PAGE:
Byron's Babbles

Telling Our Stories

Posted in 9/11, Educational Leadership, Global Leadership, Leadership, Leadership Development, Story, Story Telling, Storytelling by Dr. Byron L. Ernest on September 10, 2021

I am so loving The Bookshop At Water’s End by Patti Callahan Henry. Patti has done such an incredible job of developing the characters in this novel. It is yet another affirmation that we can learn so much from fictional characters. We get to know everything about these characters. In real-life and non-fiction we only get to know what is revealed, based on authenticity. In the book it was said that, “Some things can only be told by those living them.” This is why how we live, lead, serve, and tell the story is so important.

Another line in the book, “Sometimes we tell our stories, and sometimes our stories tell us.” If that statement doesn’t cause you to stop, think, and take stock, I’m not sure what will. As I have watched interviews, reflected, and remembered 9/11 today these quotes from the book are even more powerful. Every person who was living on that day experienced the event differently. Those stories can only be told by each of us in the context we lived it. And, for some the stories tell much about the person.

Additionally, I had the chance to eat dinner with my son on Thursday night and his sliders came in a basket lined with cool paper printed with actual news stories. His paper had an article about November 9, 1989 when the Berlin Wall fell and an article about when the Titanic was found. He wanted to talk about these two things. I was around for those events, but didn’t have much connection with the Titanic. I did, however, live through the Cold War and have stood where the Berlin Wall was and brought home pieces of the Berlin Wall.

As leaders we need to remember these statements. It is why relationships are job one. If we want to live by the Platinum Rule, “Do unto others as they would want to be done to them,” we must know the stories of those we serve. Notice the difference between the Platinum Rule and Golden Rule is only changing “you” to “they” and “them.” Now Jesus might not be happy with me promoting the platinum over the golden, but when we study the leadership of Jesus we find that he also took time to hear the stories and context of those he served. He met people where they were regardless of their story. One thing is for sure: we all have a story. We either tell that story, or it tells us.

The Whole Story

Another line in the great book I’m reading right now, Great Circle, by Maggie Shipstead had an impact on me this morning and caused me to reflect. The line was, “I didn’t need to know the whole story. No story is ever completely whole.” As a person who always says things like “That’s not my story to tell.” This reminded me that we don’t always know the whole story. In fact, rarely ever do we know the whole story; or need to know the whole story for that matter. I’ve actually blogged about this before in It’s Not My Story To Tell in a little different context. The problem seems to be that ,somehow, we learn to confuse complete with perfect. Complete comes to mean existing within a narrow scope of our human experience. It means having all of the light and none of the dark. Having flaws or struggles make us less than. Why do we do this? The more we hold on to these beliefs, whether about ourselves or others we serve, the more we are let down. We don’t feel successful, happy, or connected, and we sure aren’t confident. None of this hardness makes us stronger.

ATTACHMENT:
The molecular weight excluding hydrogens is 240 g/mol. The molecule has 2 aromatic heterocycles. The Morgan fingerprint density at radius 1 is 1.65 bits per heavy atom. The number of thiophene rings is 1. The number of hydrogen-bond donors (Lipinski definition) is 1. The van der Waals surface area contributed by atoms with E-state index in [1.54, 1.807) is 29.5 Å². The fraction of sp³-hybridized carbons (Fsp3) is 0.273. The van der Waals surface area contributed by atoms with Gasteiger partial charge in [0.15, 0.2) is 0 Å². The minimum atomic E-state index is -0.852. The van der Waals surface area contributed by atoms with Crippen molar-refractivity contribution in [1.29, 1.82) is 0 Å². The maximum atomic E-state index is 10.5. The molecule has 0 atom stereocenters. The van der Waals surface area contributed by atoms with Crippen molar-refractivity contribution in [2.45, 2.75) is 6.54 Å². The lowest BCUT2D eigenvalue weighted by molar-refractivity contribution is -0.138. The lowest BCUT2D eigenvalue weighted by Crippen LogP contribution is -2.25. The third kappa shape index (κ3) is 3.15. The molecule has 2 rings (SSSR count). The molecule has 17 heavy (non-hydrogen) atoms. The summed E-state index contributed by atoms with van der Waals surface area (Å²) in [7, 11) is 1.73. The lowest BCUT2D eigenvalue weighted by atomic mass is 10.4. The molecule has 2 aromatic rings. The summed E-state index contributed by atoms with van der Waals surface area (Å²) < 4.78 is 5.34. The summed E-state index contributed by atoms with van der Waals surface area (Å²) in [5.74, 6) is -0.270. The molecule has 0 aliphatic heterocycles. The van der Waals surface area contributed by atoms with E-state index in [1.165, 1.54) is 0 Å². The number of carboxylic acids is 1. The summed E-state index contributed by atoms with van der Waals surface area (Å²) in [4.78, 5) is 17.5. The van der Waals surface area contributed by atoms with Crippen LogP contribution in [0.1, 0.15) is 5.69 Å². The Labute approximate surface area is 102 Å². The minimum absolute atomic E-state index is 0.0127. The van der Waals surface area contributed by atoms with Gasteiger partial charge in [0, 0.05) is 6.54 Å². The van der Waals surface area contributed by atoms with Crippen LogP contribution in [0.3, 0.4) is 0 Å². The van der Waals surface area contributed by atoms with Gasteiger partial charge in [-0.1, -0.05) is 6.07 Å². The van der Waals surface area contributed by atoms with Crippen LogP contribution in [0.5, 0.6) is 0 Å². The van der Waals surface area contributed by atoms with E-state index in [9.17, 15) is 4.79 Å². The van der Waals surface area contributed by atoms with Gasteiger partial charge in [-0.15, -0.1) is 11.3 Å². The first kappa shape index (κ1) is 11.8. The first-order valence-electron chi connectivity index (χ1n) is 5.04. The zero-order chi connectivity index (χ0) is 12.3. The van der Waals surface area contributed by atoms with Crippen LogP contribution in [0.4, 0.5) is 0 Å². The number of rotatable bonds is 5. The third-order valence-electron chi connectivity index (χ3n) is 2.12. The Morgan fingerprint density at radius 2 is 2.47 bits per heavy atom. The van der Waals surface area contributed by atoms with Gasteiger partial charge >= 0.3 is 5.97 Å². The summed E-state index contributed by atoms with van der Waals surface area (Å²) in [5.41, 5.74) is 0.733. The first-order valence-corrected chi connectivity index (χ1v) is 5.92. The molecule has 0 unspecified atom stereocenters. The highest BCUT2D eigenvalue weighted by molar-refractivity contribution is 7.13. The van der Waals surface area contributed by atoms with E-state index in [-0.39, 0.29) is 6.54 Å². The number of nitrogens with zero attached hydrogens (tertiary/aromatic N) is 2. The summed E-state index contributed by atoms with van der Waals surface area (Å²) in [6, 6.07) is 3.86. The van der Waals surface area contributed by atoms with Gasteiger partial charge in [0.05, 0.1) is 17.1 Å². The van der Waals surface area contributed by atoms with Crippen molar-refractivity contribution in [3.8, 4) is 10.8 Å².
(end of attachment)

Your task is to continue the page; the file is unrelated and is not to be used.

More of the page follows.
As I continued to reflect, I realized that we really aren’t completely ever whole because each continues to mold us into the sculpture we are becoming. The whole of us is not just the shiniest parts. We tend to only look at those parts, both in ourselves and others. Then, when we don’t find what we think should be there we consider ourselves and others incomplete. We make complete out to needing to find all the missing pieces and then becoming something. Instead, wholeness should have us being who we already are – realizing the story is never completely whole. Everything is part of our wholeness. Being whole means seeing perfection and imperfection, hurting and healing, fear and courage as one in the same. Remember, everyone does not need to see the whole story. Also, remember you don’t always need to know the whole story.